Collage 1. A form of
art in which various materials are arranged and stuck to a backing. 2. A combination or collection of various things.
He was one of the
most exceptional artists of the 1920s. His art form was a bit of everything Painting, Poetry Literature Performance Architecture Typography Design Collage Photomontage Kurt Schwitters: Art mash-ups
Merzbau In 1923 Kurt Schwitters
began to construct his ultimate work of art. It began as disparate pieces of collage and assemblages round the studio walls, which over time were connected by string, then wire, then wood, and finally plastered wood. His quot;Merzbauquot; gradually took over the downstairs and when it required more space for expansion, Schwitters cut a hole in the ceiling and gave notice to his upstairs lodgers. Into the individual quot;grottosquot; of the Merzbau Schwitters placed a bizarre collection of objects gathered from his friends and fellow artists, anything from a stolen sock to a broken pencil.
In 1961 James Tenney created
Collage #1 (quot;Blue Suedequot;) from samples of Elvis Presley's recording of the song quot;Blue Suede Shoes. James Tenney: Music mash-ups
quick situational users application short-life
software small group specific need application rapid group Create respond changes situational evolve accommodate abandonment easier development team easy teaming workspace Situational Applications introduced by Lotus in 1989
A composite application defines an
application built by combining multiple existing functions into a new application Composite applications often incorporate logic to control how the multiple functions interact with each other Composite Applications
People often compare composite applications
to mash-ups. According to Wikipedia, Composite applications Leverage enterprise- ready sources of information, while mash-ups rely on web-based, and often free sources. This is changing.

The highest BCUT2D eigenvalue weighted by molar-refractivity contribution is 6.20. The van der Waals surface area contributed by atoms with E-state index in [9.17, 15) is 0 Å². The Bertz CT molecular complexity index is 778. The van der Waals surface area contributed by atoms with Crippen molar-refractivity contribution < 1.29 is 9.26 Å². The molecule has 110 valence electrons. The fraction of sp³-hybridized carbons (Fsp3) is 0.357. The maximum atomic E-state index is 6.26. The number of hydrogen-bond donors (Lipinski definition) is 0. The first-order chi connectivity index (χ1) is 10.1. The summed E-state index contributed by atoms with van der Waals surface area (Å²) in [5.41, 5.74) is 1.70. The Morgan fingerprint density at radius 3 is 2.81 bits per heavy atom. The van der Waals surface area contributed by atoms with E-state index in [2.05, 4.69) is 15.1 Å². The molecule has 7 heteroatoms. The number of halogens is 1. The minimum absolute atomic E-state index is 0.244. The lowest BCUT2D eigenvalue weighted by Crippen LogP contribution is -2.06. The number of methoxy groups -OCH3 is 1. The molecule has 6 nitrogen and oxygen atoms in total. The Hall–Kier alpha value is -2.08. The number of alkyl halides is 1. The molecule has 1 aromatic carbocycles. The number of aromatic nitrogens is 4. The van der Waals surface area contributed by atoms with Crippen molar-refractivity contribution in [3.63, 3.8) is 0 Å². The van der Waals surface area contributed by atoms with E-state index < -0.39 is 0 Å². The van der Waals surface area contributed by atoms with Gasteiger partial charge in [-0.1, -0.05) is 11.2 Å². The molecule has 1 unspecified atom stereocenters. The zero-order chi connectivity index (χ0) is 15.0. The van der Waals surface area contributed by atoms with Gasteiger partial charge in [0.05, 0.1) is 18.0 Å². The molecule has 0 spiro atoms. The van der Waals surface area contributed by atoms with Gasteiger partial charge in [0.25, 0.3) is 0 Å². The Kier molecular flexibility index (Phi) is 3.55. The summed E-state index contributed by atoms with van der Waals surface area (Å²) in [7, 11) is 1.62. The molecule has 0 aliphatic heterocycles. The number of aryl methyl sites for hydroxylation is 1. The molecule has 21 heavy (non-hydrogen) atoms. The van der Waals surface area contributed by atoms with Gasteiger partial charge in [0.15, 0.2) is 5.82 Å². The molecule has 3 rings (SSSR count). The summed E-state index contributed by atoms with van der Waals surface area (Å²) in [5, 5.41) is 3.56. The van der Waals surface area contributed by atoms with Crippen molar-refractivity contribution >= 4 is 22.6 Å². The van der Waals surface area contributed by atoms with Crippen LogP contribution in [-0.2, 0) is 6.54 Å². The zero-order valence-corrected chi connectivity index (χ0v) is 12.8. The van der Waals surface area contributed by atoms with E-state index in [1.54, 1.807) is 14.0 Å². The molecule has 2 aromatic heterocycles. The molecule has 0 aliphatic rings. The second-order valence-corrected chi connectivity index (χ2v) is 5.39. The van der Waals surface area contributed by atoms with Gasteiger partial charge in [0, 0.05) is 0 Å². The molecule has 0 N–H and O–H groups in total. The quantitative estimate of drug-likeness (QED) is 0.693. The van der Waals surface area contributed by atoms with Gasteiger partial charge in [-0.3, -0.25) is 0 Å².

Microformats A microformat is a
web-based data formatting approach that seeks to re-use existing content as metadata. Microformats allow people and machines to access the same information e.g. contact information, geographic coordinates, calendar events
A widget is a portable
chunk of code that can be installed and executed within a web page. Widgets have existed since the beginning of the Web in the form of counters and advertising banners. The first widely syndicated web widget, Trivia Blitz was introduced in 1997 embedded on 15000 websites within one year. Widget Creators, Catalogues and Aggregators
What is a Mash-up? A
mash-up is a web application that combines data from more than one source into a single integrated view. Content used in mash-ups is typically sourced from a third party via a Widget or API (web service).
Long-tail Number of users per
application Strategic, IT built applications Portals SOA Mashups Long Tail - situational Number of applications A need to deliver to the long tail within the enterprise and to customers
Demographics A growing culture of
participation and innovation 35% of all teen girls blog 54% of wired girls post photos online 19% of boys have posted videos 39% share their own artistic creations online 26% of teens remix content 27% of teens maintain a personal webpage 28% of teens have created their own blog 33% of teens create or work on webpages or blogs for others http://www.pewinternet.org/pdfs/PIP_Teens_Social_Media_Final.pdf http://www.flickr.com/photos/14692968@N00/1351463530/
How do we progress? Interoperability
and Openness David Boloker of IBM holds the chair for the Open AJAX alliance to drive interoperability among AJAX toolkits and more recently has been driving initiatives to develop standards for widgets, mashups and mashup security.
“There are two kinds of
people in this world, the givers and the takers. The difference between the two is that the takers eat well, and the givers sleep well at night.” Joy Mills (Between Heaven and Earth: the Purpose of the Soul)
Can I help? Chris Sparshott
(Sparkbouy) email@example.com Portfolio http://www.slideshare.net/sparkbouy/slideshows Blog http://chrissparshott.com IBM firstname.lastname@example.org